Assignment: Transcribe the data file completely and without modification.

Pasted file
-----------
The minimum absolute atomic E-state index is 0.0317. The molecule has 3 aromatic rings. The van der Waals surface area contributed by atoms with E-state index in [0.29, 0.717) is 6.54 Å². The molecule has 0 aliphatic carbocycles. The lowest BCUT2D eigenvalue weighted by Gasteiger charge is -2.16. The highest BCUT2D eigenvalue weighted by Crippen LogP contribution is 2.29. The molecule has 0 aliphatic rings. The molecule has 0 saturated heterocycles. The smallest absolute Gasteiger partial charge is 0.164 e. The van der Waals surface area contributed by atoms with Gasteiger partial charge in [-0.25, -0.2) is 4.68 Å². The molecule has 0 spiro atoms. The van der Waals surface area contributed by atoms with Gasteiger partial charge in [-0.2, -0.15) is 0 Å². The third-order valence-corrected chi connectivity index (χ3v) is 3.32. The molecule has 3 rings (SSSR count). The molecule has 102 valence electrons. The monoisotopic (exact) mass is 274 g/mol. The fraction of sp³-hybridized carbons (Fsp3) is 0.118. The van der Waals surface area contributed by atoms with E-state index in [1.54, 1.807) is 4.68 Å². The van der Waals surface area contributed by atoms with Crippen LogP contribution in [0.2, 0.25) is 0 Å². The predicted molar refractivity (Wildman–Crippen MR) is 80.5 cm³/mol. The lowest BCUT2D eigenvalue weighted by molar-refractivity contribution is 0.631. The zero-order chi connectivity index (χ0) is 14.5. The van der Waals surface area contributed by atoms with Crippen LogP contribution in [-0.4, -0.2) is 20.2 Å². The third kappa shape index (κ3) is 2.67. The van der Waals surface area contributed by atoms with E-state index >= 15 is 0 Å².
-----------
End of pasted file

The minimum absolute atomic E-state index is 0.0317. The molecule has 3 aromatic rings. The van der Waals surface area contributed by atoms with E-state index in [0.29, 0.717) is 6.54 Å². The molecule has 0 aliphatic carbocycles. The lowest BCUT2D eigenvalue weighted by Gasteiger charge is -2.16. The highest BCUT2D eigenvalue weighted by Crippen LogP contribution is 2.29. The molecule has 0 aliphatic rings. The molecule has 0 saturated heterocycles. The smallest absolute Gasteiger partial charge is 0.164 e. The van der Waals surface area contributed by atoms with Gasteiger partial charge in [-0.25, -0.2) is 4.68 Å². The molecule has 0 spiro atoms. The van der Waals surface area contributed by atoms with Gasteiger partial charge in [-0.2, -0.15) is 0 Å². The third-order valence-corrected chi connectivity index (χ3v) is 3.32. The molecule has 3 rings (SSSR count). The molecule has 102 valence electrons. The monoisotopic (exact) mass is 274 g/mol. The fraction of sp³-hybridized carbons (Fsp3) is 0.118. The van der Waals surface area contributed by atoms with E-state index in [1.54, 1.807) is 4.68 Å². The van der Waals surface area contributed by atoms with Crippen LogP contribution in [0.2, 0.25) is 0 Å². The predicted molar refractivity (Wildman–Crippen MR) is 80.5 cm³/mol. The lowest BCUT2D eigenvalue weighted by molar-refractivity contribution is 0.631. The zero-order chi connectivity index (χ0) is 14.5. The van der Waals surface area contributed by atoms with Crippen LogP contribution in [-0.4, -0.2) is 20.2 Å². The third kappa shape index (κ3) is 2.67. The van der Waals surface area contributed by atoms with E-state index >= 15 is 0 Å².